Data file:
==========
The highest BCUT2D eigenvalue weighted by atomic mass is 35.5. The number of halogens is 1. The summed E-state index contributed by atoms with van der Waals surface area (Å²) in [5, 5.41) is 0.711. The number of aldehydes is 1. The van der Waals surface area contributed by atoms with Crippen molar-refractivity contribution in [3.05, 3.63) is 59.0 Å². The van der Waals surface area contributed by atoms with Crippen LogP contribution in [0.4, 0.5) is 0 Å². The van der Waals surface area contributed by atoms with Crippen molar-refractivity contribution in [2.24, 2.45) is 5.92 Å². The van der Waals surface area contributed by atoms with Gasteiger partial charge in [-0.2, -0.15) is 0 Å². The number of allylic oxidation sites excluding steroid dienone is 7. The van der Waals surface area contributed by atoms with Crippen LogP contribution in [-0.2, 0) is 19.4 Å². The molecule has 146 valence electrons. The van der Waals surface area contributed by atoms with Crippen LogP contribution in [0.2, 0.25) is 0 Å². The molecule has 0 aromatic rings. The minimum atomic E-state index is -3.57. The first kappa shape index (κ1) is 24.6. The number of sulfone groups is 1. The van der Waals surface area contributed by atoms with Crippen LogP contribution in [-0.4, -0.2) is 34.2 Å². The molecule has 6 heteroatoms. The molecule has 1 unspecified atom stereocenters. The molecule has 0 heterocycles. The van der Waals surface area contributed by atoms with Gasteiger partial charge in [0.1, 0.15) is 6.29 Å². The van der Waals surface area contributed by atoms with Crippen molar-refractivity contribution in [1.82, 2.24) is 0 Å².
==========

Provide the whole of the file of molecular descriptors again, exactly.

The highest BCUT2D eigenvalue weighted by atomic mass is 35.5. The number of halogens is 1. The summed E-state index contributed by atoms with van der Waals surface area (Å²) in [5, 5.41) is 0.711. The number of aldehydes is 1. The van der Waals surface area contributed by atoms with Crippen molar-refractivity contribution in [3.05, 3.63) is 59.0 Å². The van der Waals surface area contributed by atoms with Crippen LogP contribution in [0.4, 0.5) is 0 Å². The van der Waals surface area contributed by atoms with Crippen molar-refractivity contribution in [2.24, 2.45) is 5.92 Å². The van der Waals surface area contributed by atoms with Gasteiger partial charge in [-0.2, -0.15) is 0 Å². The number of allylic oxidation sites excluding steroid dienone is 7. The van der Waals surface area contributed by atoms with Crippen LogP contribution in [-0.2, 0) is 19.4 Å². The molecule has 146 valence electrons. The van der Waals surface area contributed by atoms with Crippen LogP contribution in [0.2, 0.25) is 0 Å². The molecule has 0 aromatic rings. The minimum atomic E-state index is -3.57. The first kappa shape index (κ1) is 24.6. The number of sulfone groups is 1. The van der Waals surface area contributed by atoms with Crippen LogP contribution in [-0.4, -0.2) is 34.2 Å². The molecule has 6 heteroatoms. The molecule has 1 unspecified atom stereocenters. The molecule has 0 heterocycles. The van der Waals surface area contributed by atoms with Gasteiger partial charge in [0.1, 0.15) is 6.29 Å². The van der Waals surface area contributed by atoms with Crippen molar-refractivity contribution in [1.82, 2.24) is 0 Å².